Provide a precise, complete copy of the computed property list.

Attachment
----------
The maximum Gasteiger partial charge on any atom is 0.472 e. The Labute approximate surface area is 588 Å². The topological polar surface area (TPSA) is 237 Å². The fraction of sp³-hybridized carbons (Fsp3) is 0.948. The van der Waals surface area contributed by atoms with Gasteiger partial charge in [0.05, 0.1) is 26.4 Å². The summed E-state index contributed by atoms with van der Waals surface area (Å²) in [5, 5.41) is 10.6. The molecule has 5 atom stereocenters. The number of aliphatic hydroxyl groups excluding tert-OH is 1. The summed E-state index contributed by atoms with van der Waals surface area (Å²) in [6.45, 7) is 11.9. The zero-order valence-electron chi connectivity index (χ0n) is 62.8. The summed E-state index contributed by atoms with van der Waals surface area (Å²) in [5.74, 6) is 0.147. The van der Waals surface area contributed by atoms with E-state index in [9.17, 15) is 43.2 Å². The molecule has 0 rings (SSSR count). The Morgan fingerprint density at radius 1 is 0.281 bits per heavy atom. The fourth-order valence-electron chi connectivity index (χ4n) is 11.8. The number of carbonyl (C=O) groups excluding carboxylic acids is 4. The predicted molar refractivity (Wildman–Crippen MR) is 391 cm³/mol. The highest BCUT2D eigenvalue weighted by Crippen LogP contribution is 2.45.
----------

The maximum Gasteiger partial charge on any atom is 0.472 e. The Labute approximate surface area is 588 Å². The topological polar surface area (TPSA) is 237 Å². The fraction of sp³-hybridized carbons (Fsp3) is 0.948. The van der Waals surface area contributed by atoms with Gasteiger partial charge in [0.05, 0.1) is 26.4 Å². The summed E-state index contributed by atoms with van der Waals surface area (Å²) in [5, 5.41) is 10.6. The molecule has 5 atom stereocenters. The number of aliphatic hydroxyl groups excluding tert-OH is 1. The summed E-state index contributed by atoms with van der Waals surface area (Å²) in [6.45, 7) is 11.9. The zero-order valence-electron chi connectivity index (χ0n) is 62.8. The summed E-state index contributed by atoms with van der Waals surface area (Å²) in [5.74, 6) is 0.147. The van der Waals surface area contributed by atoms with E-state index in [9.17, 15) is 43.2 Å². The molecule has 0 rings (SSSR count). The Morgan fingerprint density at radius 1 is 0.281 bits per heavy atom. The fourth-order valence-electron chi connectivity index (χ4n) is 11.8. The number of carbonyl (C=O) groups excluding carboxylic acids is 4. The predicted molar refractivity (Wildman–Crippen MR) is 391 cm³/mol. The highest BCUT2D eigenvalue weighted by Crippen LogP contribution is 2.45.